Today’s mining industry has reason to be optimistic, with the global appetite for increased connectivity, mobility, smart infrastructure and low-emissions transportation driving demand for metal resources. Following the adage, “If it is not grown, it is mined,” the mining sector is playing a starring role in building this futuristic society of tomorrow by providing steel for driverless cars, copper for mobile devices, and lithium, nickel, cobalt and vanadium for batteries.
Now more than ever, we’re seeing the advent of new technologies that can deliver on the promise of safeguarding health and safety while maximizing efficiency, productivity, enhanced collaboration and resilience. These tools will enable mining leaders to fulfill today’s demands while ensuring the long-term sustainability and profitability of their operations, transforming the way the industry operates and delivering value to surrounding communities and shareholders.
Advances in automation and robotics – from autonomous self-driving trucks to driverless trains, artificial intelligence (AI) and machine learning – are increasingly reducing risk to human life. Big Data and the Industrial Internet of Things (IIoT) – a combination of automation, Wi-Fi sensor technologies, cloud-based systems and data analytics – are helping mines gain higher levels of real-time situational awareness, improving operational efficiency and decreasing costs. Meanwhile, electric vehicles (EVs) and advancements in mobility hold promise for a lower-emission, more sustainable future.
Even as debate rages over driverless vehicles on public roads, driverless trucks, trains, drills and loaders are becoming more common in mines of the future. Mine operators are recognizing the benefits of automation, which continues to improve in capability while coming down in cost. With haulage ranking as one of a mine’s highest costs, and autonomous vehicles (AVs) offering productivity gains up to 30 percent, companies are taking heed as major manufactures such as Caterpillar, Hitachi and Komatsu continue to introduce new options in autonomous haulage.
Rio Tinto leads the charge with their “Mine of the Future” vison that embraces technology and automation. The company now relies on nearly all driverless trucks to explore for, mine and move iron ore at their mine sites in the Pilbara region of Western Australia. Navigating via GPS technology and sensors, these trucks work alongside robotic rock drilling rigs to transport materials on-site.
The company has also introduced a fully automated train system known as “AutoHaul,” which bears the distinction as the world’s first heavy freight driverless train network. All these operations are powered by a centralized remote-operations control center located 750 miles away in Perth. Many other miners are now embracing technology in the development and operation of their mines.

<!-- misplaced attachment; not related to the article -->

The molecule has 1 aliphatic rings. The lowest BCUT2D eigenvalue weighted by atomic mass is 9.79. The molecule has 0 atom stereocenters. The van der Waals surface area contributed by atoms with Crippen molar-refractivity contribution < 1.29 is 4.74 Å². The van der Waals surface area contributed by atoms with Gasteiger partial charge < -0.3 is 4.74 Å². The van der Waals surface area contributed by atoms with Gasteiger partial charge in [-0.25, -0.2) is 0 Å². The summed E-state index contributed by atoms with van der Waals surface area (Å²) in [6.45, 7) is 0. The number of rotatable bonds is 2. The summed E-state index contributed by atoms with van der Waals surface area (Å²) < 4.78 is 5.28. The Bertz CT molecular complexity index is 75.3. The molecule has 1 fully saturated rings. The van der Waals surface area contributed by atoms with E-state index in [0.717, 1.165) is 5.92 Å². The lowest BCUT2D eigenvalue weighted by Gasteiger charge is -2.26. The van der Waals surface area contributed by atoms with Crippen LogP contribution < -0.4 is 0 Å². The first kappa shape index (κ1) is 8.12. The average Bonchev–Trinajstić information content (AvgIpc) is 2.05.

Big Data & Analytics
Big Data and IIoT are also driving efficiency and transforming the way the mining industry operates. Placing smart devices in mines can collect and relay thousands of data points in real-time. This vast network of smart infrastructure – Wi-Fi sensor technologies, cloud-based systems and data analytics platforms – can deliver unprecedented levels of situational awareness, allowing operators to make quick, informed decisions and meet their growth and sustainability goals.
Having this enhanced knowledge allows both new and existing mines to proactively monitor, analyze, forecast and adjust on the fly to improve efficiency, prevent disruption, eliminate unnecessary waste, save costs and make smarter operational decisions.
Electric Vehicles & Mobility
Decarbonization is a growing priority as climate change remains top of mind, and the electrification of heavy fleet vehicles is only going to increase as the world moves away from combustion engines. Although EVs are becoming more popular among consumers and in mass transit, it’s still early days for mining, though new advancements in battery range and capacity hold promise for the future of EVs in mining.
Manufacturers are increasingly moving into the space. ETF Equipment out of Slovenia manufactures all-electric surface haul trucks, with future plans for motor graders and wheel loaders, while the German company GHH Fahrzeuge offers all-electric Load-Haul-Dump loaders (LHDs). Aside from the overall benefits in reducing energy consumption, these applications are particularly interesting when it comes to working underground where emissions would require additional ventilation.
Taking mobility a step further, interesting developments such as hyperloop technology could also play a role on mine sites in a few decades. Last year, Black & Veatch completed a feasibility study on Virgin Hyperloop One, a new high-speed mode of transportation that moves via electric propulsion through a low-pressure tube. The system is fully autonomous, with no direct carbon emissions, and can move freight and people at airplane-speed over long distances.
These technologies may seem like a leap now, but considering the rate of technology adoption in our day-to-day lives – from the evolution of landline phones to sleek mobile devices, combustion engines to the sterile silence of the EV – it’s not such a stretch to expect to see these technologies play a critical role in transforming today’s mining industry, to build the mines of tomorrow.